Workers and employers are rarely aligned when it comes to wages. Minimum wage laws are one of the tools used by workers’ rights advocates to protect vulnerable citizens from exploitation. The laws don’t always keep up with the reality of day-to-day life, however. New Jersey Governor Phil Murphy recently signed legislation to help move the minimum wage back to the levels it was intended, when it comes to buying power. At the moment, the minimum wage is $8.85 per hour.
What will the new minimum wage look like?
The changes will come gradually between now and 2024. The first increase will come on July 1, 2019, when the minimum wage rises to $10 an hour. It will then increase one dollar each new year until January 1, 2024 when it will reach $15 an hour. After that, the minimum wage will change each year depending on the consumer price index.
Why not increase the minimum wage to $15 right now?
That is one of the criticisms being leveled at New Jersey officials regarding this law. A dollar does not go nearly as far as it did when the baseline minimum wage was first set. Increases in the minimum wage have not come close to keeping up with inflation. A person earning minimum wage cannot reasonably support herself, even working full-time.
Many labor advocates were hoping for an aggressive increase that would ease the burdens of the working poor right away. Opposing them, as usual, were business and industry groups who claim to be struggling, despite the enormous and growing wealth gap between owners and the workers who support them. These groups fight against any increase and employ scare tactics and misinformation campaigns to convince the public that paying a fair wage is a threat to the economy, rather than a boon.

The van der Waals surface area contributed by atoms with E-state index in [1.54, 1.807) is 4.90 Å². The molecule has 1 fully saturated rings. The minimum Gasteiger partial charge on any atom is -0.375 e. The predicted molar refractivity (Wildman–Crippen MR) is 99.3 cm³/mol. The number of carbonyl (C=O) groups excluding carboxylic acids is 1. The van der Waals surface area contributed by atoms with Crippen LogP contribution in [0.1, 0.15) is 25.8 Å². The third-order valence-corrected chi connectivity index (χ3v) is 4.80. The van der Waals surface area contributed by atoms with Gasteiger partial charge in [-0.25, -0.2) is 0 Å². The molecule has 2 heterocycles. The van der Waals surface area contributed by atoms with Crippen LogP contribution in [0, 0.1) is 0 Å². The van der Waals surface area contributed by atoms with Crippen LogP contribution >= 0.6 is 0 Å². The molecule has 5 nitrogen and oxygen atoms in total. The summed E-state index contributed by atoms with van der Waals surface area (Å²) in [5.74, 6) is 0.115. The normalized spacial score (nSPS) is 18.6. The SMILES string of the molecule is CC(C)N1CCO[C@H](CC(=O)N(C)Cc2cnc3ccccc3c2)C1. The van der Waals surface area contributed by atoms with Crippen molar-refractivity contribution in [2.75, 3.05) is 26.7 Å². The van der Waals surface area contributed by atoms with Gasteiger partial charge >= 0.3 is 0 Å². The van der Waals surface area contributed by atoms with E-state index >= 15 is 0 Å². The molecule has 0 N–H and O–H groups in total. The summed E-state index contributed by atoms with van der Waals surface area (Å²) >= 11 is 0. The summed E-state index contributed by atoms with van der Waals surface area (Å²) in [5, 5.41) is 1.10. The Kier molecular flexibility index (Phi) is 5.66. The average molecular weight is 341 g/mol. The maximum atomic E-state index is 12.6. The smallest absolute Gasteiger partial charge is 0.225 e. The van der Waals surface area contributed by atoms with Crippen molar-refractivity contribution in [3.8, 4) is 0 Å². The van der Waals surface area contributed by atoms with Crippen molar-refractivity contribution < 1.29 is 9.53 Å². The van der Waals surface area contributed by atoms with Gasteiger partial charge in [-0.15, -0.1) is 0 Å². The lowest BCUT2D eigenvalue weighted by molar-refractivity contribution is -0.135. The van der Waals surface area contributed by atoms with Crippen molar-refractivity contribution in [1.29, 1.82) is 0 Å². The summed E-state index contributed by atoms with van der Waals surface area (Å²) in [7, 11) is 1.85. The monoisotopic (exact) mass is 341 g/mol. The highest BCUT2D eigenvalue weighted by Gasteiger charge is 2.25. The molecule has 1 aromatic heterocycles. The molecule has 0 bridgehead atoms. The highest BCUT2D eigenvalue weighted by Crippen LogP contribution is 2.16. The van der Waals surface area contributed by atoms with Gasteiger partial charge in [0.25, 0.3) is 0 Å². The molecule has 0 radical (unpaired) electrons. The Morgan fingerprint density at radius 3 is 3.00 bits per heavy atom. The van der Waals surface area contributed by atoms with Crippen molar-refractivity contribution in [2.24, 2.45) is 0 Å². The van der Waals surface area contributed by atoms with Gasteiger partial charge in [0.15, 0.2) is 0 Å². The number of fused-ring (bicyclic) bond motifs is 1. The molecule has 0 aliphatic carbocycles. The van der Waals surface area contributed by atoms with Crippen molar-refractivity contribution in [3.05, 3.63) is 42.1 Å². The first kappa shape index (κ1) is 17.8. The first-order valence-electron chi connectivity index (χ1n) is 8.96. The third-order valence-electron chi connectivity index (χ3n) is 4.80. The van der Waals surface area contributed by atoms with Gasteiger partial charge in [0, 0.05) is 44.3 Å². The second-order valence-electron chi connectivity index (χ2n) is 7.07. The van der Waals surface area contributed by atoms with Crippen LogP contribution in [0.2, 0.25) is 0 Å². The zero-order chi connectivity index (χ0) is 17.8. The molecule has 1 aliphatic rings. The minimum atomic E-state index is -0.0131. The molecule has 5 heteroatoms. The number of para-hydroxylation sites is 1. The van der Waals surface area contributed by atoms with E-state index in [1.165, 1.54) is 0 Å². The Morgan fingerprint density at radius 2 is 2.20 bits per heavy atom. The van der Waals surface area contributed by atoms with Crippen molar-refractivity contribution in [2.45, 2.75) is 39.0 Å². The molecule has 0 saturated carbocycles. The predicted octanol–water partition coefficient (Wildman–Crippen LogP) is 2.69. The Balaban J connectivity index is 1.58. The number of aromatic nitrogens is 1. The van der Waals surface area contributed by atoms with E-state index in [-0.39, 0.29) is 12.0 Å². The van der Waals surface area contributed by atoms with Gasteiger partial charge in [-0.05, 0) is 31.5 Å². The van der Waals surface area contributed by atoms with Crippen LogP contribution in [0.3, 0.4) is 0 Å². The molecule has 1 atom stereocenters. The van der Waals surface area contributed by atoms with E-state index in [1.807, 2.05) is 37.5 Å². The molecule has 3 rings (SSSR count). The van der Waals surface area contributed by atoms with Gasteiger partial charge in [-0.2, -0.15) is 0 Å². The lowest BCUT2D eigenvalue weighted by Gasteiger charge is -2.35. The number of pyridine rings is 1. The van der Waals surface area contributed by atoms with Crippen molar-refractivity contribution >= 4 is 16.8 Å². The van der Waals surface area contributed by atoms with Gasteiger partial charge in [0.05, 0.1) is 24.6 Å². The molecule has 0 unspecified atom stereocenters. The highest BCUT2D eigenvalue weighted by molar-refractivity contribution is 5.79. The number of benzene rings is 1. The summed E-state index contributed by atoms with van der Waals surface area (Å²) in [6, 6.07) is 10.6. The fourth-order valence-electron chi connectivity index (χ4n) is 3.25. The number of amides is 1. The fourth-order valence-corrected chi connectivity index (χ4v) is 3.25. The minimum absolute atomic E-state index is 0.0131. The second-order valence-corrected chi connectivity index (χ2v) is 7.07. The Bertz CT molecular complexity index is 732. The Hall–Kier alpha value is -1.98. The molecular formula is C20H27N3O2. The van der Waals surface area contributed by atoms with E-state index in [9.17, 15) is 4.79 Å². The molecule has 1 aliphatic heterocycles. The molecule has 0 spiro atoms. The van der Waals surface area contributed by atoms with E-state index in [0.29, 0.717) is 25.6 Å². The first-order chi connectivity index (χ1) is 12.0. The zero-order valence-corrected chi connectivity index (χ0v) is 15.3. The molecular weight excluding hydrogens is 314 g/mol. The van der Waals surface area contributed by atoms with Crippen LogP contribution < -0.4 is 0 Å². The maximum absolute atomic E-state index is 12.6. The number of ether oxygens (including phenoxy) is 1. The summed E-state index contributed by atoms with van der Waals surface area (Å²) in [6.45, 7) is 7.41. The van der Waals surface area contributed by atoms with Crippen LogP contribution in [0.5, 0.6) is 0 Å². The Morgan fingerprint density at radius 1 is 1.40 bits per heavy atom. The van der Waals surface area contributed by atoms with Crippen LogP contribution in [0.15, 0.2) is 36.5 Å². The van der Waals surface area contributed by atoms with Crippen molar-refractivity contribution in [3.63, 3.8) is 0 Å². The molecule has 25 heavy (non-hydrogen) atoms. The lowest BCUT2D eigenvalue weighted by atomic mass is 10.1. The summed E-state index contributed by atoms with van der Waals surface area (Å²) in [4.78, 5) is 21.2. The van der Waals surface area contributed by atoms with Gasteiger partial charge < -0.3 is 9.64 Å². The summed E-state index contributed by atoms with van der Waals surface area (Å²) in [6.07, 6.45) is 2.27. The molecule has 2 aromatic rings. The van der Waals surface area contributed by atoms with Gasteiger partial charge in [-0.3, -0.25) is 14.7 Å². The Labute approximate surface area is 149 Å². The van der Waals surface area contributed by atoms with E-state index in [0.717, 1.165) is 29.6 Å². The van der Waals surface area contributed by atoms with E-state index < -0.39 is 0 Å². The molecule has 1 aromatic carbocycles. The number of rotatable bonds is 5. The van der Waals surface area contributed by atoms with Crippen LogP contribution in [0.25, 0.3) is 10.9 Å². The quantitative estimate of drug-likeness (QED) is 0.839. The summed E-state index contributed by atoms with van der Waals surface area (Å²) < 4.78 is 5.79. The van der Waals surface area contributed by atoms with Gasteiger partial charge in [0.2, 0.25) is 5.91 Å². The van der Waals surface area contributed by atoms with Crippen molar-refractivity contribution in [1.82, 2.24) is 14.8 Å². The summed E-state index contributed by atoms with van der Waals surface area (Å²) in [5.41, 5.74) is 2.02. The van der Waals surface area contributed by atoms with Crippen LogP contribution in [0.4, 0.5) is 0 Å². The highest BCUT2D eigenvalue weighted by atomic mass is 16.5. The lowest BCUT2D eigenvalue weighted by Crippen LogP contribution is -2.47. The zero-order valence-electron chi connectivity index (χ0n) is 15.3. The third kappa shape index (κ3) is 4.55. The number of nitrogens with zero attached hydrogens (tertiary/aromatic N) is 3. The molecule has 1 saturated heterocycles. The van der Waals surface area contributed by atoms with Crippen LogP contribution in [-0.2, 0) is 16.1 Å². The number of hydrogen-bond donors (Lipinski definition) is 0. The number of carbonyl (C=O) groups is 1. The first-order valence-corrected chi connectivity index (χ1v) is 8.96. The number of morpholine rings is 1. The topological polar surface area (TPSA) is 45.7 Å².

Neither side got all it wanted, but workers at least have some hope now that relief is on the way.
Are all workers protected?
No, but more are protected than not. Workers who receive tips continue to be paid on a wage + tips basis, meaning that employers have to make up the difference if the worker’s tips plus pay don’t add up to the $15 minimum. Seasonal workers and small business employees are on a slightly different, slower schedule to reach the $15 minimum. They will not be guaranteed that wage until 2026. Agricultural workers and trainees will not be guaranteed the $15 wage, though there is a path to that wage for farm workers that will be decided upon in 2024.
The increase in the minimum wage has so far led to lots of complaining by business leaders. That is often followed by a wide range of abuses designed to circumvent the law, or simply violate it in the hopes of escaping detection. Workers will need to be on their guard to make sure employers don’t find ways to avoid living up to their new responsibilities under New Jersey law.